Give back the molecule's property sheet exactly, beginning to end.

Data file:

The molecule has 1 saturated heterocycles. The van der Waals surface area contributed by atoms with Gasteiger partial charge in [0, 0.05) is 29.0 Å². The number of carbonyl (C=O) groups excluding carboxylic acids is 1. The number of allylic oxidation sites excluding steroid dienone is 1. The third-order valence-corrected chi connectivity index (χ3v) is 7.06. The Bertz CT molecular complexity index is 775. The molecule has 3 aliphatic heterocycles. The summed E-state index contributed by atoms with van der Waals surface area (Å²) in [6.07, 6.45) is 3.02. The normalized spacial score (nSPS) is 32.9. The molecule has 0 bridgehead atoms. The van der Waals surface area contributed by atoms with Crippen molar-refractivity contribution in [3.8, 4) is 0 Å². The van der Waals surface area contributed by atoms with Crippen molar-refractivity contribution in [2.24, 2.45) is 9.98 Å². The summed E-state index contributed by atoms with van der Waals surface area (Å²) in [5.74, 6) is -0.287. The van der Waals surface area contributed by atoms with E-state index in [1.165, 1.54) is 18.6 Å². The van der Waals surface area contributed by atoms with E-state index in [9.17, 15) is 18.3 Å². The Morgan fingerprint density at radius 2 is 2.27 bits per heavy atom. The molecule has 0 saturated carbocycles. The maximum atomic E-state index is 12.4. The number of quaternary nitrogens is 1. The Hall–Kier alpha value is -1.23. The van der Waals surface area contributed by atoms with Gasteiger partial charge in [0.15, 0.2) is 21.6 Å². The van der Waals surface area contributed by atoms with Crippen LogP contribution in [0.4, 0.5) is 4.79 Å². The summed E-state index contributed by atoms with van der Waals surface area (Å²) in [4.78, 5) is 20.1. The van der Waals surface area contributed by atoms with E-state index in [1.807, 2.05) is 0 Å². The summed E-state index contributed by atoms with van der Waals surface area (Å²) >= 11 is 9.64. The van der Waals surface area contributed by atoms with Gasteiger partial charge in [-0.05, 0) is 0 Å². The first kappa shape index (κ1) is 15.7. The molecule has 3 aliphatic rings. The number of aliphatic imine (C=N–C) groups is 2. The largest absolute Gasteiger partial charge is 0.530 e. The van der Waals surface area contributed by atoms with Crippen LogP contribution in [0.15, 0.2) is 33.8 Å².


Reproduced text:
The molecule has 1 saturated heterocycles. The van der Waals surface area contributed by atoms with Gasteiger partial charge in [0, 0.05) is 29.0 Å². The number of carbonyl (C=O) groups excluding carboxylic acids is 1. The number of allylic oxidation sites excluding steroid dienone is 1. The third-order valence-corrected chi connectivity index (χ3v) is 7.06. The Bertz CT molecular complexity index is 775. The molecule has 3 aliphatic heterocycles. The summed E-state index contributed by atoms with van der Waals surface area (Å²) in [6.07, 6.45) is 3.02. The normalized spacial score (nSPS) is 32.9. The molecule has 0 bridgehead atoms. The van der Waals surface area contributed by atoms with Crippen molar-refractivity contribution in [3.8, 4) is 0 Å². The van der Waals surface area contributed by atoms with Crippen molar-refractivity contribution in [2.24, 2.45) is 9.98 Å². The summed E-state index contributed by atoms with van der Waals surface area (Å²) in [5.74, 6) is -0.287. The van der Waals surface area contributed by atoms with E-state index in [1.165, 1.54) is 18.6 Å². The van der Waals surface area contributed by atoms with E-state index in [9.17, 15) is 18.3 Å². The Morgan fingerprint density at radius 2 is 2.27 bits per heavy atom. The molecule has 0 saturated carbocycles. The maximum atomic E-state index is 12.4. The number of quaternary nitrogens is 1. The Hall–Kier alpha value is -1.23. The van der Waals surface area contributed by atoms with Gasteiger partial charge in [0.15, 0.2) is 21.6 Å². The van der Waals surface area contributed by atoms with Crippen LogP contribution in [0.4, 0.5) is 4.79 Å². The summed E-state index contributed by atoms with van der Waals surface area (Å²) in [4.78, 5) is 20.1. The van der Waals surface area contributed by atoms with E-state index in [1.807, 2.05) is 0 Å². The summed E-state index contributed by atoms with van der Waals surface area (Å²) >= 11 is 9.64. The van der Waals surface area contributed by atoms with Gasteiger partial charge in [-0.05, 0) is 0 Å². The first kappa shape index (κ1) is 15.7. The molecule has 3 aliphatic rings. The number of aliphatic imine (C=N–C) groups is 2. The largest absolute Gasteiger partial charge is 0.530 e. The van der Waals surface area contributed by atoms with Crippen LogP contribution in [0.15, 0.2) is 33.8 Å².